Distribution is an international business, so it was not surprising that the execs TBI has spoken to since the UK made its historic vote to leave the European Union largely thought it was a bad decision. But is it bad for business?
Brexit – the international impact
Currency issues have a different impact depending on where you are based and the measures in place to offset fluctuations. Uncertainty, however, is debilitating. “The short term economic uncertainty is destabilising but otherwise it is too early to tell,” says FremantleMedia International boss and distribution veteran Jens Richter.
There are also concern about selling into the UK, depending on the trade agreements and tariffs agreed after Article 50 (whicg starts the EU exit process) is triggered and Brexit begins in earnest. Arabelle Pouliot-Di Crescenzo (right) from French distributor Kabo International raises the prospect of protectionist measures that could “limit opportunities for foreign companies to sell content into the UK”.
“It will make things more complicated,” adds New Media Vision founder Todd Lituchy.
BBC Worldwide is the biggest distributor in the world outside the Hollywood majors, and the world’s largest exporter of UK content. “It’s too early to predict the effects of Brexit on our industry or company,” says president, global markets, Paul Dempsey. “We have always been proud of our role of taking British content to the world and that will continue.”
For indie distributors one impact could be a lack of funding help to attend the major programming markets.
“Brexit will mean a loss of Media funding from the EU for creative documentaries and a loss of financial support to attend key markets,” says David Hooper from factual distributor Espresso TV. “Our costs will rise.”
For the bigger distributors the global nature of the distribution business is less important than other issues. “Regarding Brexit, good content will remain in demand in the international marketplace,” says Cineflix Rights boss Chris Bonney. “We are less concerned about Brexit, as our sales activity is well spread between global regions and we are proactive in managing currency fluctuations.”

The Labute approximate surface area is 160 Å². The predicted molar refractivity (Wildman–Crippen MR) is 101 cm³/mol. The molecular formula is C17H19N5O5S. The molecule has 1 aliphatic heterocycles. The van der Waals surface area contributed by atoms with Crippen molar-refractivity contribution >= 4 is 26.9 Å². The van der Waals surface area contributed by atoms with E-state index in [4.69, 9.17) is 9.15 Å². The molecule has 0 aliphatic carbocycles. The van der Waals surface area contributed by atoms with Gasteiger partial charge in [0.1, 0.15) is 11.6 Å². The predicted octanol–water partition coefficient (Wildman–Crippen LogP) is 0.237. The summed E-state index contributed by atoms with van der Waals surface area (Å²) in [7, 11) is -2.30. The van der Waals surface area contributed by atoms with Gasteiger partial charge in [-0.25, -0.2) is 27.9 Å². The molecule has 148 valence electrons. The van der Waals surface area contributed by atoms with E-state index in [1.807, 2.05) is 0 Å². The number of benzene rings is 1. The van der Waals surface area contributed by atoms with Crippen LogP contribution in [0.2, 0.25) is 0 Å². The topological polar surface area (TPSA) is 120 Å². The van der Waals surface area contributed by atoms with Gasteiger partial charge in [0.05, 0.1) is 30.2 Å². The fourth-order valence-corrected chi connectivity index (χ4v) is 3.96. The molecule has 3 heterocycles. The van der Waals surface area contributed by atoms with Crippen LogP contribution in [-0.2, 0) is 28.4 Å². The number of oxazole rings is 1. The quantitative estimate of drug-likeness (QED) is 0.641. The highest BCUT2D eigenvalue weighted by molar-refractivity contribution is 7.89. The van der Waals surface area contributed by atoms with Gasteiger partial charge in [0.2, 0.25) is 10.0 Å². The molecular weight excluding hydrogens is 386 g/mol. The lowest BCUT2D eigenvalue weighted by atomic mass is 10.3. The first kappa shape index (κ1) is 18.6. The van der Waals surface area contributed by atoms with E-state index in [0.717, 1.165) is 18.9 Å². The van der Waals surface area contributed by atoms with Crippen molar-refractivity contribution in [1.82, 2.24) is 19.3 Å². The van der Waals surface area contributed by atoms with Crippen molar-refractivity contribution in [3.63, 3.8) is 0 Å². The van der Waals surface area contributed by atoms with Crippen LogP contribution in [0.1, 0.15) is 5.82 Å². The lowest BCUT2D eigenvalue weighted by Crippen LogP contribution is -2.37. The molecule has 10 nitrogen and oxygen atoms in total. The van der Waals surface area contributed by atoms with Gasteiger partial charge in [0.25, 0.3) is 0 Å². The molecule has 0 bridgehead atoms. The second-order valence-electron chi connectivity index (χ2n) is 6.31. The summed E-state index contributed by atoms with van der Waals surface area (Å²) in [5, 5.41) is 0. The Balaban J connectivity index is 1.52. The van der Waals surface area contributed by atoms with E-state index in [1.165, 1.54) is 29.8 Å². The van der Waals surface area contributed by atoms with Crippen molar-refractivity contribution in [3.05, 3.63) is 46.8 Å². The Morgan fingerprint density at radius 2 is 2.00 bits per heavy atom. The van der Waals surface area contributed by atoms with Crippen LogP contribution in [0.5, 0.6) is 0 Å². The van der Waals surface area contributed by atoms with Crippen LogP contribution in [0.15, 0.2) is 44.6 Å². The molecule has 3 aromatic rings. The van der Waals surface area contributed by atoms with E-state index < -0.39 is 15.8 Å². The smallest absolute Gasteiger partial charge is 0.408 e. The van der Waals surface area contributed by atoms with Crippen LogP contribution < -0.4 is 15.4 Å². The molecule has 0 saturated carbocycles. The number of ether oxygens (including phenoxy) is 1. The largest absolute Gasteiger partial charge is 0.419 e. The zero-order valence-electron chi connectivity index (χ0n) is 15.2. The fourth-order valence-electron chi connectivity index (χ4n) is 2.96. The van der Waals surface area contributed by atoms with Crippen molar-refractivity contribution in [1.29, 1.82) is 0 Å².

UK and international producers are evaluating the impact of Brexit on their business, but it is clear there are knock-on implications for content sellers, notably in terms of what they acquire.
“There is an element of uncertainty as to how the distribution business will be impacted by the UK exiting the EU and the extent to which that will directly affect the industry,” DRG says in its survey submission.
“There will be questions around UK content qualifying for EU quota status, the impact upon production costs for UK producers and whether this will make UK content less desirable within the EU. If so, that could have an impact upon the type of content we are acquiring, where it originates from, and where our key sales territories are.
Distributors widely expect more consolidation over the next couple of years. Some huge deals have already been done, and, execs say, it looks like more are in the works.
The distribution consolidation will be driven in part by higher-level mergers and acquisitions. “Consolidation in the media business is a constant and distribution is just one small part of the whole, and distribution consolidation will be driven by larger corporate deals,” A+E says in its submission.
Others suggested distributors need to be either big or small, and that being in the middle is tough. “Distribution is about the big and boutique, and no one wants to be in the middle ground, where it is hard to compete,” says Endemol Shine International’s Cathy Payne.
Stuart Baxter at Entertainment One Television agrees scale is important because of the costs involved. “The ticket price for supporting shows is spiralling upwards,” he says. “It’s difficult to genuinely be a small indie studio.”
Echoing the points about cost and size, Tricon Film & Television’s Andrea Gorfolova says: “The costs of distribution are increasing, smaller players will have very difficult time staying in business.”
Jon Kramer, boss of one of the industry’s true indies, Rive Gauche, acknowledges it is a tough environment, and says that is driving consolidation. “The overhead costs and mistakes in acquiring [content] will make it very tough for some players,” he says. “To establish a company you need a library that is active. Thats very hard to find.”
Further consolidation is not only inevitable, it is a survival mechanism, says ACTF’s Tim Hegarty. “Unless a distributor manages to get the rights to a show that becomes a worldwide hit, then it’s hard to make ends meet financially. Consolidation is a way to survive.”